These were the 10 most rewarding and provocative Los Angeles art museum shows that I saw in 2014 — plus one that was almost entirely superfluous. They are listed in the order in which they opened to the public:
“Tea and Morphine: Women in Paris, 1880-1914" at UCLA Hammer Museum: Modest but absorbing, a print exhibition drawn from a promised gift to the UCLA Grunwald Center for the Graphic Arts offered a fascinating chronicle of one unintended effect in France of the opium wars in China.
“Andrea Bowers: '#sweetjane’” at Pomona College Museum of Art: The accomplished L.A. artist produced an insightful and emotionally wrenching group of drawings, video and installations on the subject of a notorious rape, merging piercing insight about current events with social activism.
“Jackson Pollock’s ‘Mural’” at J. Paul Getty Museum: A project led by the museum and the Getty Conservation Institute returned a big, pivotal painting in the history of Modern American art to a state close to what it was when the artist finished it in 1943 — in the process rewriting a crucial bit of the work’s fabled story.
“Mike Kelley: A Retrospective” at MOCA: Concluding an international tour, the survey admirably unfurled 30 years of work by one of the most important artists of our time.
“Heaven and Earth: Art of Byzantium From Greek Collections” at Getty Villa: This rare show made clear how the dual nature being claimed for Jesus of Nazareth — both man and god — was used by the Byzantine Empire starting in the 4th century to become the first to fuse the secular power of the state with the religious authority of Christianity.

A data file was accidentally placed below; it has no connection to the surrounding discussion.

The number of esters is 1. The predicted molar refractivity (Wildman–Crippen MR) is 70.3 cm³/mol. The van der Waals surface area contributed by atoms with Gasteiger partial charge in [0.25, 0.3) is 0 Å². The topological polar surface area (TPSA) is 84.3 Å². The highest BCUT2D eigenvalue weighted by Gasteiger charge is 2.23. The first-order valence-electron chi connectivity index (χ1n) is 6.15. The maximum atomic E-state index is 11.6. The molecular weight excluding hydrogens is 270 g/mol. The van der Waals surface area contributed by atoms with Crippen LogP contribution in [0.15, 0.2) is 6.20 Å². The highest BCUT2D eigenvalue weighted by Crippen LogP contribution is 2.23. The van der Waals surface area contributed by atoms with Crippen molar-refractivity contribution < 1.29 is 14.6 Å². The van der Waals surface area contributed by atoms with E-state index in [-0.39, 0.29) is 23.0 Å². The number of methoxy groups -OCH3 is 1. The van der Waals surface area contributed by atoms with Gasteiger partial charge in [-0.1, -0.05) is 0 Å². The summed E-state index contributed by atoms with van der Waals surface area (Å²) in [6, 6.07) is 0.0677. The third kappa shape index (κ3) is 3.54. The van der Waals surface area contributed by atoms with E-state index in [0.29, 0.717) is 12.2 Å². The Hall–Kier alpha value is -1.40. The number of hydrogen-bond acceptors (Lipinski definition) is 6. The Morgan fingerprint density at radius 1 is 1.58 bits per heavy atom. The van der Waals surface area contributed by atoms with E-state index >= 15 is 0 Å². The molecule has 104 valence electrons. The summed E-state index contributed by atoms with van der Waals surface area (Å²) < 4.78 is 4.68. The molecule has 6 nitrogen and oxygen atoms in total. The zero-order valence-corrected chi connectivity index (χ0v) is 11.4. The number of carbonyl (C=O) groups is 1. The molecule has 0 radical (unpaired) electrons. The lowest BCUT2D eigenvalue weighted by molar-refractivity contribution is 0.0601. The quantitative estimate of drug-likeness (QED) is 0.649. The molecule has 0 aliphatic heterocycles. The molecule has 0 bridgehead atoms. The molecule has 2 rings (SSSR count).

“Chinese Paintings From Japanese Collections” at LACMA: An extraordinary group of masterpiece loans, some scrolls and screens leaving Japan for the first time, showed how fervently collectors in one country embraced art from another.
“Treasures From Korea: Arts and Culture of the Joseon Dynasty, 1392-1910" at LACMA: Traditional Korean art is not widely known in the U.S., which made this survey of a profound dynastic transformation of society an absorbing revelation.
“Minor White: Manifestations of the Spirit” at J. Paul Getty Museum: A thorough and enlightening survey successfully revised the established view of a long-neglected artist, whose work was once the epitome of all that art photography aspired to be.
“Spectacular Rubens: The Triumph of the Eucharist” at J. Paul Getty Museum: Not only could the guy paint bravura portraits of royals, fantasies of mythological gods and goddesses, his beloved wife, Helena Fourment, and more, this exhibition shows that he could also paint brilliant designs for conceptually surprising tapestries.
“Grandes Maestros: Great Masters of Iberoamerican Folk Art, Collection of Fomento Cultural Banamex” at Natural History Museum: Twelve hundred examples, almost all of them superlative (and beautifully displayed), chart the recent production of traditional clay, wood, textile and metal-work objects by artisans working on the Iberian Peninsula and in Mexico and Central and South America.
Given all that, the big show of “Andy Warhol: Shadows” at MOCA, which lines up 102 deadly dull, pseudo-abstract canvases around multiple rooms, demonstrates something we already knew: Even the best and most influential artists can have a very bad day.